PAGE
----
We are so thrilled to have Dr. Bill Henderson coming to the Illinois Includes conference.
To say that Henderson is an inclusive schooling pioneer is an understatement. When he was a teacher in his early twenties, he was told by doctors that he would be blind in a matter of years. He was urged to get out of the field of education. Not only did Henderson ignore that advice, he pursued advanced degrees in the field and became a principal. In the early 1990s, when so few urban schools were including students with disabilities, Bill Henderson was at the helm of a fully inclusive K-5 building.
He won several awards for his work as a school leader and for his advocacy. For the first time, we can read all about his experiences as he has recently finished a new book on his work at the school that now bears his name. The book, The Blind Advantage: How Going Blind Made Me a Stronger Principal and How Including Children with Disabilities Made Our School Better for Everyone, will be the subject of his keynote presentation on Friday morning of the conference.
I simply cannot wait to hear this powerful new presentation. If you are as inspired as I am by Dr. Henderson’s story, be sure to make your plans today to attend Illinois Includes.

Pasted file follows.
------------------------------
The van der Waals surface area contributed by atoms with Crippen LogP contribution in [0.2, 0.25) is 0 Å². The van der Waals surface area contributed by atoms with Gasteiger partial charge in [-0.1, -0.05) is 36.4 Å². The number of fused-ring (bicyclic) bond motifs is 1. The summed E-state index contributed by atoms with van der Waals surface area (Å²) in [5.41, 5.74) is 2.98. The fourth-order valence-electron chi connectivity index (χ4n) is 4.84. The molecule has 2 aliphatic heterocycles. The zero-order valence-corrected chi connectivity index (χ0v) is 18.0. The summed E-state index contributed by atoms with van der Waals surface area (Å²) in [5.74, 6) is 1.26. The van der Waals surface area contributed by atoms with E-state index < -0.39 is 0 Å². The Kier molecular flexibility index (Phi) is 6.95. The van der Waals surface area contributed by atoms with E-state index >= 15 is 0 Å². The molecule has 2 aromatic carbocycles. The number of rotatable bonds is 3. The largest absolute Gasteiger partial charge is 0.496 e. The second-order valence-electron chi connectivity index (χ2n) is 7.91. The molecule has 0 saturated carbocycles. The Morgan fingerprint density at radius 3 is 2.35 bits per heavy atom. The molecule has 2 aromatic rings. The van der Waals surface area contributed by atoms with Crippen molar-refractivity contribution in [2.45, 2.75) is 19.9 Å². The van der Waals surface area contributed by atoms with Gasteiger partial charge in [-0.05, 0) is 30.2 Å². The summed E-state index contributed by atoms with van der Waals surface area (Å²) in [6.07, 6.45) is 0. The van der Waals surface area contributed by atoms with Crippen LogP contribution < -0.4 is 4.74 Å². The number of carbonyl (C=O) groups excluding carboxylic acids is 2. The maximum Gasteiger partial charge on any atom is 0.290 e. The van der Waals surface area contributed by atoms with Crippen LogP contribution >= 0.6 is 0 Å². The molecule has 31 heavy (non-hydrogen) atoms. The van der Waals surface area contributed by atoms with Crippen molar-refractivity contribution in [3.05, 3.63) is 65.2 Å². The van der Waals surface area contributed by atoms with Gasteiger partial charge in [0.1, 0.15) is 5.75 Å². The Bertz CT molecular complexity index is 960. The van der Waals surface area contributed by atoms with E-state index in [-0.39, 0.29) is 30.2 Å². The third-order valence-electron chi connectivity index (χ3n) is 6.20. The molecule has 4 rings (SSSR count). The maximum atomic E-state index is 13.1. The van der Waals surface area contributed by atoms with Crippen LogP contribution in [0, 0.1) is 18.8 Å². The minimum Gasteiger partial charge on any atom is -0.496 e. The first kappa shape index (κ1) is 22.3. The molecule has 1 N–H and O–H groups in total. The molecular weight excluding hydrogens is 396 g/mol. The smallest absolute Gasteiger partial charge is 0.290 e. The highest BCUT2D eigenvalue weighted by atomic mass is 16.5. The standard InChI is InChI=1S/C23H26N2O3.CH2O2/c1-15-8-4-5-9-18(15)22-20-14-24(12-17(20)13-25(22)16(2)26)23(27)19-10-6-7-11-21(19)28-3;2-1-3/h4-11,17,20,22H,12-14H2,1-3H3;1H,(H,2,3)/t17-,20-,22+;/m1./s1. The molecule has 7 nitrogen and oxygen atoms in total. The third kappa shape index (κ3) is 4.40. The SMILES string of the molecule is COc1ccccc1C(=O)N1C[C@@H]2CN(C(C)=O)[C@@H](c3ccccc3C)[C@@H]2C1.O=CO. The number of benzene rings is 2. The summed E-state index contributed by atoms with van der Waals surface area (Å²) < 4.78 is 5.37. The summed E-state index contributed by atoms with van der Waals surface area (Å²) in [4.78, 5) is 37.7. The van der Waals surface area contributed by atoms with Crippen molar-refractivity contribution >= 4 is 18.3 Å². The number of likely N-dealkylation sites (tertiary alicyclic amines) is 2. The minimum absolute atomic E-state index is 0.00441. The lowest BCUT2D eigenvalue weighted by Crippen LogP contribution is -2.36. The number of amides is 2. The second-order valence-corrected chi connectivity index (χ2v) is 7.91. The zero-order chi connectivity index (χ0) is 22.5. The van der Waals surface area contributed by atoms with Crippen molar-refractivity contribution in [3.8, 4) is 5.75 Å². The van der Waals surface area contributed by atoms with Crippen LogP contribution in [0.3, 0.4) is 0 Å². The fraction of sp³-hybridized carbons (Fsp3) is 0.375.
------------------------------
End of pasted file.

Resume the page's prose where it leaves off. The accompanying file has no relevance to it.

In the meantime, if you want to learn more about Bill Henderson, check out:
- this great interview in the Harvard Education Letter
- this short piece in Ladies Home Journal citing the William Henderson School as one of the most amazing schools in the country
- and of course, his fantastic book and reader reviews!
You should get out of education.
That was the advice first-year teacher Bill Henderson received when he discovered he was gradually losing his vision. Instead, Henderson persevered and became principal of the O Hearn Elementary School in Boston, an ethnically and economically diverse school where about a third of the students have mild, moderate, or significant disabilities.
In The Blind Advantage, Henderson describes how the journey into blindness helped him develop key qualities determination, vision, sensitivity, organization, collaboration, and humor that made him a more effective principal. At the same time, he shows how the inclusionary policies and practices at the O Hearn School (now renamed the William W. Henderson Inclusion Elementary School), elicited and developed these qualities in others.
The Blind Advantage provides insight into the challenges, possibilities, and practicalities of including students with disabilities and into the mind and heart of an inspired and determined leader.
Be sure to register for Illinois Includes – we are looking forward to everyone joining us!